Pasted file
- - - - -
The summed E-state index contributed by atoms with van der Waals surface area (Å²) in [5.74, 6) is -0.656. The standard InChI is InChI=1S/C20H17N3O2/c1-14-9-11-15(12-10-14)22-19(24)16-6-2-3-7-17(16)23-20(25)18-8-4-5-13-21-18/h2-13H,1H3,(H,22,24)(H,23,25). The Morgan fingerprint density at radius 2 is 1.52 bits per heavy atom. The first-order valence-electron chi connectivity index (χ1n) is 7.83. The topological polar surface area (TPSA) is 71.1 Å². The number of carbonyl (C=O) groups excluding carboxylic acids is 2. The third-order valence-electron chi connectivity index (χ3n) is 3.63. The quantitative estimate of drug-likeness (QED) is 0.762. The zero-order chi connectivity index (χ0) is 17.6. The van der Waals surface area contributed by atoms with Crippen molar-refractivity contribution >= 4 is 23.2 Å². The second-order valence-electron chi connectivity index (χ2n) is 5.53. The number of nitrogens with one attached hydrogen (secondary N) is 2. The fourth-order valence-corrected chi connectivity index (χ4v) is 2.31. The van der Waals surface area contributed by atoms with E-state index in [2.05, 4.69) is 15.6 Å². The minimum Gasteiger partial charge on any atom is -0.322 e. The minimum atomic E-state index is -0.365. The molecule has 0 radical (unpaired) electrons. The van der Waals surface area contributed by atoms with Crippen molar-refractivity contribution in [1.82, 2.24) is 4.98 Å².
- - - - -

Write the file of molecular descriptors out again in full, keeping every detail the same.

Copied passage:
The summed E-state index contributed by atoms with van der Waals surface area (Å²) in [5.74, 6) is -0.656. The standard InChI is InChI=1S/C20H17N3O2/c1-14-9-11-15(12-10-14)22-19(24)16-6-2-3-7-17(16)23-20(25)18-8-4-5-13-21-18/h2-13H,1H3,(H,22,24)(H,23,25). The Morgan fingerprint density at radius 2 is 1.52 bits per heavy atom. The first-order valence-electron chi connectivity index (χ1n) is 7.83. The topological polar surface area (TPSA) is 71.1 Å². The number of carbonyl (C=O) groups excluding carboxylic acids is 2. The third-order valence-electron chi connectivity index (χ3n) is 3.63. The quantitative estimate of drug-likeness (QED) is 0.762. The zero-order chi connectivity index (χ0) is 17.6. The van der Waals surface area contributed by atoms with Crippen molar-refractivity contribution >= 4 is 23.2 Å². The second-order valence-electron chi connectivity index (χ2n) is 5.53. The number of nitrogens with one attached hydrogen (secondary N) is 2. The fourth-order valence-corrected chi connectivity index (χ4v) is 2.31. The van der Waals surface area contributed by atoms with E-state index in [2.05, 4.69) is 15.6 Å². The minimum Gasteiger partial charge on any atom is -0.322 e. The minimum atomic E-state index is -0.365. The molecule has 0 radical (unpaired) electrons. The van der Waals surface area contributed by atoms with Crippen molar-refractivity contribution in [1.82, 2.24) is 4.98 Å².